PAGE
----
Meteors are just bits of dustor rocks from space that get sucked into the Earth’s gravitational pull when they come to close to it. As they enter our atmosphere and plummet towards the ground, they burn up, usually about 60 miles before they get close enough to hit you in the head. When the meteors burn up, we on the ground can sometimes see the brief flash of light. This is what people call “shooting stars.” Usually, the “space dust” that make meteors comes from the tails of passing comets. Every once in a while, a meteor will be big enough to weather its fiery descent and land on Earth, where it earns the title “meteorite.”

Black holes

black holes


A black hole is a place in space where gravity pulls so much that even light can not get out. The gravity is so strong because matter has been squeezed into a tiny space. This can happen when a star is dying.

Because no light can get out, people can’t see black holes. They are invisible. Space telescopes with special tools can help find black holes. The special tools can see how stars that are very close to black holes act differently than other stars.




Comets are often referred to as “dirty snowballs.” They are left over from the formation of stars and planets billions of years ago. Before zipping around the Sun with their characteristic big tails, comets that we see in our solar system start out as big chunks of rock and ice just floating around in something called the Oort Cloud. When the gravity from a large passing body, like a star, becomes strong enough, some large chunks of ice get pulled away from the cloud and head toward the Sun.


A galaxy is a massive, gravitationally bound system consisting of stars, stellar remnants, an interstellar medium of gas and dust, and dark matter, an important but poorly understood component. The word galaxy is derived from the Greek galaxias (γαλαξίας), literally “milky”, a reference to the Milky Way. Examples of galaxies range from dwarfs with as few as ten million (107) stars to giants with one hundred trillion (1014) stars each orbiting their galaxy’s own center of mass.



A moon is defined to be a celestial body that makes an orbit around a planet, including the eight major planets, dwarf planets, and minor planets. A moon may also be referred to as a natural satellite, although to differentiate it from other astronomical bodies orbiting another body, e.g. a planet orbiting a star, the term moon is used exclusively to make a reference to a planet’s natural satellite.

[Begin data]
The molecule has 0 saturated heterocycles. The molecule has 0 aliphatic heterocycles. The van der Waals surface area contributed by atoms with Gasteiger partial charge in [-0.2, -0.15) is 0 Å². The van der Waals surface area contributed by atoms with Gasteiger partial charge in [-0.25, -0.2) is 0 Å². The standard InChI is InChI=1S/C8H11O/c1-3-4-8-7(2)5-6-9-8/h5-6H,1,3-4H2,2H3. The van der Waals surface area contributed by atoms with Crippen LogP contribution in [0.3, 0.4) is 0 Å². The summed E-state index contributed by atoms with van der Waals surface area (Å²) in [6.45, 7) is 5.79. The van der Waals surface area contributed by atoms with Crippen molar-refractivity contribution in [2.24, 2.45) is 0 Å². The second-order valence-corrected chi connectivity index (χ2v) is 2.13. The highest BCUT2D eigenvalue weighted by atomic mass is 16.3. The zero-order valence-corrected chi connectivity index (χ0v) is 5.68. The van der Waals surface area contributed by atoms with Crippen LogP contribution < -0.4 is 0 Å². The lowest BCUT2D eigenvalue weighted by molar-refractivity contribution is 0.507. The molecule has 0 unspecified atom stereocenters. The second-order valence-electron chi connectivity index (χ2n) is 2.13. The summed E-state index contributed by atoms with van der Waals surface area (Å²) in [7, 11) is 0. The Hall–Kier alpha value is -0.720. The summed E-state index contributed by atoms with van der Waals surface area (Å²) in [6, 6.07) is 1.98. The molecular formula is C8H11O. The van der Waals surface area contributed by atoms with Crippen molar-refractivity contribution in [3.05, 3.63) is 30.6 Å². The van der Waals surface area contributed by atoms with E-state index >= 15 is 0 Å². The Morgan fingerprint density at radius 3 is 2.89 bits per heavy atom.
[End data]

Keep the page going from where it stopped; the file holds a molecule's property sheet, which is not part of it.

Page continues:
Technically, there was never a scientific definition of the term Planet before 2006. When the Greeks observed the sky thousands of years ago, they discovered objects that acted differently than stars. These points of light seemed to wander around the sky throughout the year. We get the term “planet” from the Greek word “Planetes” – meaning wanderer.


stardust Stardust grains (also called presolar grains by meteoriticists) are contained within meteorites, from which they are extracted in terrestrial laboratories. The meteorites have stored those stardust grains ever since the meteorites first assembled within the planetary accretion disk more than four billion years ago.

So-called carbonaceous chondrites are especially fertile reservoirs of stardust.

Each stardust grain existed before the Earth was formed. Stardust is a scientific term referring to refractory dust grains that condensed from cooling ejected gases from individual presolar stars and mixed into the cloud from which the Solar System condensed.



A star is a massive, luminous sphere of plasma held together by its own gravity. The nearest star to Earth is the Sun, which is the source of most of the planet’s energy. Some other stars are visible from Earth during the night, appearing as a multitude of fixed luminous points due to their immense distance. Historically, the most prominent stars were grouped into constellations and asterisms, and the brightest stars gained proper names.

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